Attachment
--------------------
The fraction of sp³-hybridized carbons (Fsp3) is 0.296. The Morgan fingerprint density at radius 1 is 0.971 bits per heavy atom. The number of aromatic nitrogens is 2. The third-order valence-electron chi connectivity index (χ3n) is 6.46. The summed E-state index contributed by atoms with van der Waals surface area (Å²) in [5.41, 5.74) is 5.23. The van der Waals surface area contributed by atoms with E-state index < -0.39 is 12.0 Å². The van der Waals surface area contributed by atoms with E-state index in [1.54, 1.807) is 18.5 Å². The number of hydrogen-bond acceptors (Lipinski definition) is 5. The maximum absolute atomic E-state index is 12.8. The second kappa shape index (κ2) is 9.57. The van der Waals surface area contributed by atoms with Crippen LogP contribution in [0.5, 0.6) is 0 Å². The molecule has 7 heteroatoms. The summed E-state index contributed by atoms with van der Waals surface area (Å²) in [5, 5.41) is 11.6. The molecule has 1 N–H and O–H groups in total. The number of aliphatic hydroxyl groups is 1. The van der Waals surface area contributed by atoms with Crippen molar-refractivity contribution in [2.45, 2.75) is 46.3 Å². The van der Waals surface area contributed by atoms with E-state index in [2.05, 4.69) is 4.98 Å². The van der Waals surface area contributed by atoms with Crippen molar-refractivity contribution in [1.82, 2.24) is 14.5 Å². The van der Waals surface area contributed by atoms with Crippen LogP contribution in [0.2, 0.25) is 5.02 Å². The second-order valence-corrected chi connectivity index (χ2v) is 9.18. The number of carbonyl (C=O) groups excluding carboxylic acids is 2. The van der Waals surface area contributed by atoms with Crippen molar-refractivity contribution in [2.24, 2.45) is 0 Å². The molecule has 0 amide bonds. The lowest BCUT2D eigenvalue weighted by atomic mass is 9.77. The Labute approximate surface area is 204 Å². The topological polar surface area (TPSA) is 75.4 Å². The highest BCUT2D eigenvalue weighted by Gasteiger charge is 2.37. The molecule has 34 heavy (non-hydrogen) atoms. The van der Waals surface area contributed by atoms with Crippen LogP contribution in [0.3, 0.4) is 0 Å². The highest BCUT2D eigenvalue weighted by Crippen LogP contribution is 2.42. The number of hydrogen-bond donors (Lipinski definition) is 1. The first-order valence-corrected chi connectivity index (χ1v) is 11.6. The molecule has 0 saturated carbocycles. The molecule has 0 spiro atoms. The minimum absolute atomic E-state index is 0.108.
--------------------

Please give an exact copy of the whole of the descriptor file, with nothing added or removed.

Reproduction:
The fraction of sp³-hybridized carbons (Fsp3) is 0.296. The Morgan fingerprint density at radius 1 is 0.971 bits per heavy atom. The number of aromatic nitrogens is 2. The third-order valence-electron chi connectivity index (χ3n) is 6.46. The summed E-state index contributed by atoms with van der Waals surface area (Å²) in [5.41, 5.74) is 5.23. The van der Waals surface area contributed by atoms with E-state index < -0.39 is 12.0 Å². The van der Waals surface area contributed by atoms with E-state index in [1.54, 1.807) is 18.5 Å². The number of hydrogen-bond acceptors (Lipinski definition) is 5. The maximum absolute atomic E-state index is 12.8. The second kappa shape index (κ2) is 9.57. The van der Waals surface area contributed by atoms with Crippen LogP contribution in [0.5, 0.6) is 0 Å². The molecule has 7 heteroatoms. The summed E-state index contributed by atoms with van der Waals surface area (Å²) in [5, 5.41) is 11.6. The molecule has 1 N–H and O–H groups in total. The number of aliphatic hydroxyl groups is 1. The van der Waals surface area contributed by atoms with Crippen molar-refractivity contribution in [2.45, 2.75) is 46.3 Å². The van der Waals surface area contributed by atoms with E-state index in [2.05, 4.69) is 4.98 Å². The van der Waals surface area contributed by atoms with Crippen molar-refractivity contribution in [1.82, 2.24) is 14.5 Å². The van der Waals surface area contributed by atoms with Crippen LogP contribution in [0.2, 0.25) is 5.02 Å². The second-order valence-corrected chi connectivity index (χ2v) is 9.18. The number of carbonyl (C=O) groups excluding carboxylic acids is 2. The van der Waals surface area contributed by atoms with Crippen molar-refractivity contribution in [2.24, 2.45) is 0 Å². The molecule has 0 amide bonds. The lowest BCUT2D eigenvalue weighted by atomic mass is 9.77. The Labute approximate surface area is 204 Å². The topological polar surface area (TPSA) is 75.4 Å². The highest BCUT2D eigenvalue weighted by Gasteiger charge is 2.37. The molecule has 34 heavy (non-hydrogen) atoms. The van der Waals surface area contributed by atoms with Crippen LogP contribution in [0.3, 0.4) is 0 Å². The highest BCUT2D eigenvalue weighted by Crippen LogP contribution is 2.42. The number of hydrogen-bond donors (Lipinski definition) is 1. The first-order valence-corrected chi connectivity index (χ1v) is 11.6. The molecule has 0 saturated carbocycles. The molecule has 0 spiro atoms. The minimum absolute atomic E-state index is 0.108.